The half-empty career of Tracy McGrady is teetering to an unsatisfying end.
A seven-time All-Star who led the NBA in scoring in 2003 and 2004, McGrady is lugging around a $20.3 million contract, a surgically repaired left knee and a surly attitude after butting heads with coach Rick Adelman.
McGrady wanted more playing time, undeservedly so, while Adelman was reluctant to tinker with the chemistry that has allowed the Rockets to emerge as one of the most surprising teams in the NBA this season.
The 30-year-old McGrady could not accept this reality and was granted an indefinite leave of absence this week, with the assurance the Rockets would do what they could to trade him.
That won't be easy, given his fat contract and insistence to use the regular season as part of his rehabilitation process after undergoing microfracture surgery in February.
It is a procedure that often requires up to a year's worth of rehabilitation before a player is able to play at the demanding level of the NBA. Even then, as we have seen with Gilbert Arenas, it is a fitful process.
Amare Stoudemire needed a season's worth of games to reprise his explosive self after undergoing the procedure. That, it seems, is the fate before Arenas.
McGrady's rush to return is both foolhardy and in line with the me-first mentality of the NBA. Every player's obsession is minutes played. A player cannot upgrade his quality of life without a sufficient number of minutes.
Not that McGrady has a financial incentive to be on the floor. He already has earned more than $137 million in his 13 seasons in the NBA. It is strictly ego with him, a sense of entitlement stemming from his days as one of the NBA's leading figures.
But those days are gone, just as they are for Allen Iverson, to note another player with a distorted view of his value.
Yet unlike Iverson, who led the 76ers to the NBA Finals in 2001, McGrady has a zero attached to his postseason ledger. He never has advanced beyond the first round of the playoffs in seven appearances. That includes three Game 7 losses, an incriminating circumstance for one once regarded as one of the top five players in the game.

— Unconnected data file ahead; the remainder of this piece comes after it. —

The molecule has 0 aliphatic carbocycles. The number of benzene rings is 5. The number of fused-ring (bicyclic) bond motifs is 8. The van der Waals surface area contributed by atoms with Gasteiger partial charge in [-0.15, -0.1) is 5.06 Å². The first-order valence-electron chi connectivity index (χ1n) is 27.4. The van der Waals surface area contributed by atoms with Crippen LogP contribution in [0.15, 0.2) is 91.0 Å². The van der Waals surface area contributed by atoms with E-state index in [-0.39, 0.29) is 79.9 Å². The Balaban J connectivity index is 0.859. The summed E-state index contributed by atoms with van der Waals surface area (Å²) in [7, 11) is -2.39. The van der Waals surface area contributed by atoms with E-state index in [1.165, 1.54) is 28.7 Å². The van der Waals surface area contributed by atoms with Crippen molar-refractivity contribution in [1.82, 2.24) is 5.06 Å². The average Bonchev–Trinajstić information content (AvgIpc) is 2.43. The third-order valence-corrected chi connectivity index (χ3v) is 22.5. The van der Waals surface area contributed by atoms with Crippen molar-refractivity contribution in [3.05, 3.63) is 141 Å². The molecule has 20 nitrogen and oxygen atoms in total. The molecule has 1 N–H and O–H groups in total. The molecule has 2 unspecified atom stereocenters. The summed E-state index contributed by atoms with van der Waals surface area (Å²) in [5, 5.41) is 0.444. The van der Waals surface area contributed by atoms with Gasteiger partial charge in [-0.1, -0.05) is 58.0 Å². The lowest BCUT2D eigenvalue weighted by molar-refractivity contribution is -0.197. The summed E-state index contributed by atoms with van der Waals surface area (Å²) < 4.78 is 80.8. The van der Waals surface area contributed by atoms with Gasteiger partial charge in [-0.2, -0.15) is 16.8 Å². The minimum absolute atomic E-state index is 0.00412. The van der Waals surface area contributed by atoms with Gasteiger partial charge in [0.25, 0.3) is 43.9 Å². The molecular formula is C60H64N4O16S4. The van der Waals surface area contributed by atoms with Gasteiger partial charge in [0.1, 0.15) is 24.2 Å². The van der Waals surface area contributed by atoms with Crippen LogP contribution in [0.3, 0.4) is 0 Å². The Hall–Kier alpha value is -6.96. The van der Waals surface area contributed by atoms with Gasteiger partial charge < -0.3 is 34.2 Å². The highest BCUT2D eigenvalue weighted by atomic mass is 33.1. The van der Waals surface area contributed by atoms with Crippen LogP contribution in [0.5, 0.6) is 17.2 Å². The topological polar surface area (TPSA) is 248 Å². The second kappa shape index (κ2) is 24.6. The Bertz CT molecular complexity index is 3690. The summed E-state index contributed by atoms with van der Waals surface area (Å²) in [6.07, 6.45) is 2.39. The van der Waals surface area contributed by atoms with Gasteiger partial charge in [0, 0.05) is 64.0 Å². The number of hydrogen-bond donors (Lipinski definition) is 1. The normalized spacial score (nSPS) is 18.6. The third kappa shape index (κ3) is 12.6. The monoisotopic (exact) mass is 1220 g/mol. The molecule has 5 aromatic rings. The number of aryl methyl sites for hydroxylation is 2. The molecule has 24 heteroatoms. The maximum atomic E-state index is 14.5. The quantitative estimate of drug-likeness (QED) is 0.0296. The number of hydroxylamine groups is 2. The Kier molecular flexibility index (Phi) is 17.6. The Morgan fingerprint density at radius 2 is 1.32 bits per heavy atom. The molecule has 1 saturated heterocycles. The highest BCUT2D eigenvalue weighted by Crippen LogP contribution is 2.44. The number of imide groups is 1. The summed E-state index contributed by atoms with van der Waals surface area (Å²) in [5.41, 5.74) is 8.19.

And it is not as if McGrady is a dependent player in the manner of a center or power forward. As a point forward, McGrady never has needed someone to pass him the ball. When he was at the peak of his powers, the ball inevitably was in his hands, the decision to pass, drive to the basket or pull up and shoot all his.
Interest in McGrady is certain to be tepid. One-legged players with lots of zeros in their contracts rarely warm the hearts of general managers.
That is not to say the Rockets won't find someone desperate enough to take a chance on McGrady. It is just that moving him is a loaded proposition.
At least in the case of Iverson, who sulked his way out of Memphis, his $3.5 million contract is hardly daunting. And he is a fan favorite in Philadelphia, where he had his best seasons.
Beyond the contract, left knee and petulance, McGrady has a lot of wear on his lower limbs. He cannot be who he once was. But will he come to accept the scaled-down version of himself?
If his actions in Houston are any indication, that mental adjustment won't come anytime soon, if it ever comes.
That adjustment becomes even more difficult for those players accustomed to being high-volume shot-takers, as McGrady is.
Even the ever-cunning Michael Jordan could not reinvent himself during his two-season stint with the Wizards. He still was attempting to dominate games when he no longer could do it on a consistent basis.
These are the dissuasive considerations to any potential trade involving McGrady, a bad bet.